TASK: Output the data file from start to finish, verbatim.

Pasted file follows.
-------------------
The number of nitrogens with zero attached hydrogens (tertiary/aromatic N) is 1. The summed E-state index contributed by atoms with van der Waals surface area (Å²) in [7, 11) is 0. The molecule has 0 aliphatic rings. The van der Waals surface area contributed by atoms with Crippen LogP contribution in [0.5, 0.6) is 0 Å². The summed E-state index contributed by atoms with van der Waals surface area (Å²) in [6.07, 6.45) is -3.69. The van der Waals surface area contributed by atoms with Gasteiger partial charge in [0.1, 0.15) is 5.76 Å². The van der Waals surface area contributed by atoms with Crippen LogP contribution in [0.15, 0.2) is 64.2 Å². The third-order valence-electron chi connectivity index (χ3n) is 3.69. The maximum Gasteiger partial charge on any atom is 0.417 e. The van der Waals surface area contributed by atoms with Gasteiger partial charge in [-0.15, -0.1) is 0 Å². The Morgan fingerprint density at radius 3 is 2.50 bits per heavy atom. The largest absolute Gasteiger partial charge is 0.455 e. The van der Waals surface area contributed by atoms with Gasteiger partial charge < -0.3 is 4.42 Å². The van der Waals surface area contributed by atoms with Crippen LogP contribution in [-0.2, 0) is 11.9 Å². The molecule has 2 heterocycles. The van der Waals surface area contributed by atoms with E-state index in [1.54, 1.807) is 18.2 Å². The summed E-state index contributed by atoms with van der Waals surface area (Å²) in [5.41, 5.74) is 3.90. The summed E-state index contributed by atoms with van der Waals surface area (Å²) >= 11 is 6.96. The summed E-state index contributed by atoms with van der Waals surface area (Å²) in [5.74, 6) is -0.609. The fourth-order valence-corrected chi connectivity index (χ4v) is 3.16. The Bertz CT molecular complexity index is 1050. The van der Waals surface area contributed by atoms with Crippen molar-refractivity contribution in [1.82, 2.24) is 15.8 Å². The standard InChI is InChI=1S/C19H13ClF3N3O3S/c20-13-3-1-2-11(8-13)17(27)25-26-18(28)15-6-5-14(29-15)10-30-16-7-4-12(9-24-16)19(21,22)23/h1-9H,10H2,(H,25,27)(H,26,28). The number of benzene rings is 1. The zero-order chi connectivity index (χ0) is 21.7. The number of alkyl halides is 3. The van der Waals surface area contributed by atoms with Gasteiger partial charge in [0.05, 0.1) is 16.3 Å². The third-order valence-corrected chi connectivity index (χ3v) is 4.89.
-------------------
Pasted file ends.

The number of nitrogens with zero attached hydrogens (tertiary/aromatic N) is 1. The summed E-state index contributed by atoms with van der Waals surface area (Å²) in [7, 11) is 0. The molecule has 0 aliphatic rings. The van der Waals surface area contributed by atoms with Crippen LogP contribution in [0.5, 0.6) is 0 Å². The summed E-state index contributed by atoms with van der Waals surface area (Å²) in [6.07, 6.45) is -3.69. The van der Waals surface area contributed by atoms with Gasteiger partial charge in [0.1, 0.15) is 5.76 Å². The van der Waals surface area contributed by atoms with Crippen LogP contribution in [0.15, 0.2) is 64.2 Å². The third-order valence-electron chi connectivity index (χ3n) is 3.69. The maximum Gasteiger partial charge on any atom is 0.417 e. The van der Waals surface area contributed by atoms with Gasteiger partial charge in [-0.15, -0.1) is 0 Å². The Morgan fingerprint density at radius 3 is 2.50 bits per heavy atom. The largest absolute Gasteiger partial charge is 0.455 e. The van der Waals surface area contributed by atoms with Gasteiger partial charge < -0.3 is 4.42 Å². The van der Waals surface area contributed by atoms with Crippen LogP contribution in [-0.2, 0) is 11.9 Å². The molecule has 2 heterocycles. The van der Waals surface area contributed by atoms with E-state index in [1.54, 1.807) is 18.2 Å². The summed E-state index contributed by atoms with van der Waals surface area (Å²) in [5.41, 5.74) is 3.90. The summed E-state index contributed by atoms with van der Waals surface area (Å²) >= 11 is 6.96. The summed E-state index contributed by atoms with van der Waals surface area (Å²) in [5.74, 6) is -0.609. The fourth-order valence-corrected chi connectivity index (χ4v) is 3.16. The Bertz CT molecular complexity index is 1050. The van der Waals surface area contributed by atoms with Crippen molar-refractivity contribution in [1.82, 2.24) is 15.8 Å². The standard InChI is InChI=1S/C19H13ClF3N3O3S/c20-13-3-1-2-11(8-13)17(27)25-26-18(28)15-6-5-14(29-15)10-30-16-7-4-12(9-24-16)19(21,22)23/h1-9H,10H2,(H,25,27)(H,26,28). The number of benzene rings is 1. The zero-order chi connectivity index (χ0) is 21.7. The number of alkyl halides is 3. The van der Waals surface area contributed by atoms with Gasteiger partial charge in [0.05, 0.1) is 16.3 Å². The third-order valence-corrected chi connectivity index (χ3v) is 4.89.